• Action #4. Require background checks on all intended cloud users before granting them access to the cloud. The depth of background checks depend on the type of application to be tested for vulnerabilities and the type of industry the intended users represent.
  • Action #5. Require training programs for approved cloud users on security awareness and labeling and handling of data after completing vulnerability tests.
  • Action #6. Give advanced notice on scheduled maintenance or upgrades to the infrastructure of hardware, software, and networks underlying the SaaS-based model.
  • Action #7. Give notice to use dummy or test data when testing software for vulnerabilities. Use of sensitive data is prohibited.

Here are some templates you can use:

Security training: The provider sets minimum requirements for security training for approved SaaS users on vulnerability awareness and mitigation.

Scheduled maintenance: The provider sets a schedule of maintenance including upgrades.

Background checks: The provider sets requirements for background checks for intended cloud users.

SaaS user license: The provider sets maximum limit on:

  • Users that can concurrently access the application.
  • Resource instances that users can use to access and run the application.
  • Data requests that users can send and receive concurrently using the available resource instances.

Test data: The provider sets the minimum requirements for running test data with the application to be tested for vulnerabilities.

Constraints: Work with them

There will most probably be some constraints in your way, such as:

  • Service priority issues to different groups of consumers, depending on the roles assigned by the organization to consumers. An end user with administrative privileges has a higher priority over the end user that does not have administrative privileges in accessing a SaaS application.
  • Change management governance groups. To reflect changes, update the security policy, threshold policies, and SLA.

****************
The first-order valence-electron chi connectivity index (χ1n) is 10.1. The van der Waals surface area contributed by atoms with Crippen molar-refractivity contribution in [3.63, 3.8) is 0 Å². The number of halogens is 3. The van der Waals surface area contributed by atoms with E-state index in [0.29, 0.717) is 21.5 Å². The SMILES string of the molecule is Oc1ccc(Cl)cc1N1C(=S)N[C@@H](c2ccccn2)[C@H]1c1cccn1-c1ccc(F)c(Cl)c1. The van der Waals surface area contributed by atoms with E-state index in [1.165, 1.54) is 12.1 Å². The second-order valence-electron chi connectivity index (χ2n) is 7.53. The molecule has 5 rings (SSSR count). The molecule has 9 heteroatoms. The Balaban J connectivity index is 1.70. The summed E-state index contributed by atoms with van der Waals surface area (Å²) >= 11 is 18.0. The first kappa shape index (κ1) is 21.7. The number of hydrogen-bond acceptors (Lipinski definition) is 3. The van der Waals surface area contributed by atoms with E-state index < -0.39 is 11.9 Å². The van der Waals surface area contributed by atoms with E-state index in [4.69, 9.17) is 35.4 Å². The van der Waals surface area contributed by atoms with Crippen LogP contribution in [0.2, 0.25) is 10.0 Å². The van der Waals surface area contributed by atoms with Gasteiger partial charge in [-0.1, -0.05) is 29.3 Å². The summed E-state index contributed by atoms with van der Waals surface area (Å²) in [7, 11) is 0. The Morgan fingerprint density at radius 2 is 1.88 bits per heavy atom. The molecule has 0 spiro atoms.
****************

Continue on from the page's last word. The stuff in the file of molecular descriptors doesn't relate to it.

• Service exceptions to a cloud service type. Here's a hint: Accidental of cutting fiber optics not within direct control of the provider, scheduled maintenance (planned and unplanned), and scheduled proactive behavioral upgrades to applications.
  • Security penalties for not complying with all of the security policy's terms and conditions. Specify the consequences of noncompliance with the security policy and IT policy regulations.

Here are some templates you can use.

SaaS end user who functions as an administrator of a user license has a higher priority over other end users in accessing a licensed application.

Due to recent organization change, policy governance group moved from Department FGH to Department RST. This requires an update to the SaaS-oriented web application vulnerability mitigation policy.

Service exceptions currently cover:

  • Scheduled proactive application behavioral changes or upgrades.
  • Botnet attack against the provider's host.
  • Provider's scheduled maintenance.
  • Provider's normal service availability from 7AM to 6PM and restricted service availability from 8PM to 11PM.

In conclusion

Crafting any security policy requires planning ahead of time to resolve the issues on how purpose, scope, and background of the policy should be stated: Since data obviously stands more of a chance being exposed in a cloud environment, building a cogent web application security policy is a given.

Developers should communicate with the both the cloud service consumer and provider on the issues of how much control a consumer should have, what actions the provider should take and what constraints to the policy are. Most important of all, the consumer should get a copy of the security policy (as well as those copies of the threshold policies) from the provider for review and questions to be resolve before negotiating with the provider.